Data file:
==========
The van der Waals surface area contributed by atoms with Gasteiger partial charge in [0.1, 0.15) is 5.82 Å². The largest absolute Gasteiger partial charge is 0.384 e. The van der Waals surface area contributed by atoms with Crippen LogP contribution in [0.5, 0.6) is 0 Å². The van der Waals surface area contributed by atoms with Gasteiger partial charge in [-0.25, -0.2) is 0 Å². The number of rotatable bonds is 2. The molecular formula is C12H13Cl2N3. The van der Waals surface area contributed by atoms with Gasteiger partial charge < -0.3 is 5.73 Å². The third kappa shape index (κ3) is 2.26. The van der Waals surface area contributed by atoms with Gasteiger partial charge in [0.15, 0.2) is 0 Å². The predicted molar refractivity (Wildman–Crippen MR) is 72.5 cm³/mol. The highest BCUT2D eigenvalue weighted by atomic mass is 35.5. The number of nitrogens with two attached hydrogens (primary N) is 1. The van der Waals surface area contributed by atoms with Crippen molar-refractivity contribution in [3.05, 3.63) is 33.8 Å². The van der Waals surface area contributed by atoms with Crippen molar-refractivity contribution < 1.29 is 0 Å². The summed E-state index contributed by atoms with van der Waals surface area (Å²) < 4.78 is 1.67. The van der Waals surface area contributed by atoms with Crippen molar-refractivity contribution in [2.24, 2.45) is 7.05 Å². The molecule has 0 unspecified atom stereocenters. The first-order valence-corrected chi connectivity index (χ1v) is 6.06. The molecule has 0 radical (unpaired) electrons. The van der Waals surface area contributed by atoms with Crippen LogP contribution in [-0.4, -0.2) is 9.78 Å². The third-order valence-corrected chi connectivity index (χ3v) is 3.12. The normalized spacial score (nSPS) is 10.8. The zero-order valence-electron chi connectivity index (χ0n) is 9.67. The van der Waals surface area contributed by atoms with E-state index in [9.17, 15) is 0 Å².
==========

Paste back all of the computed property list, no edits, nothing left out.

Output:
The van der Waals surface area contributed by atoms with Gasteiger partial charge in [0.1, 0.15) is 5.82 Å². The largest absolute Gasteiger partial charge is 0.384 e. The van der Waals surface area contributed by atoms with Crippen LogP contribution in [0.5, 0.6) is 0 Å². The van der Waals surface area contributed by atoms with Gasteiger partial charge in [-0.25, -0.2) is 0 Å². The number of rotatable bonds is 2. The molecular formula is C12H13Cl2N3. The van der Waals surface area contributed by atoms with Gasteiger partial charge < -0.3 is 5.73 Å². The third kappa shape index (κ3) is 2.26. The van der Waals surface area contributed by atoms with Gasteiger partial charge in [0.15, 0.2) is 0 Å². The predicted molar refractivity (Wildman–Crippen MR) is 72.5 cm³/mol. The highest BCUT2D eigenvalue weighted by atomic mass is 35.5. The number of nitrogens with two attached hydrogens (primary N) is 1. The van der Waals surface area contributed by atoms with Crippen molar-refractivity contribution in [3.05, 3.63) is 33.8 Å². The van der Waals surface area contributed by atoms with Crippen molar-refractivity contribution < 1.29 is 0 Å². The summed E-state index contributed by atoms with van der Waals surface area (Å²) < 4.78 is 1.67. The van der Waals surface area contributed by atoms with Crippen molar-refractivity contribution in [2.24, 2.45) is 7.05 Å². The molecule has 0 unspecified atom stereocenters. The first-order valence-corrected chi connectivity index (χ1v) is 6.06. The molecule has 0 radical (unpaired) electrons. The van der Waals surface area contributed by atoms with Crippen LogP contribution in [-0.4, -0.2) is 9.78 Å². The third-order valence-corrected chi connectivity index (χ3v) is 3.12. The normalized spacial score (nSPS) is 10.8. The zero-order valence-electron chi connectivity index (χ0n) is 9.67. The van der Waals surface area contributed by atoms with E-state index in [9.17, 15) is 0 Å².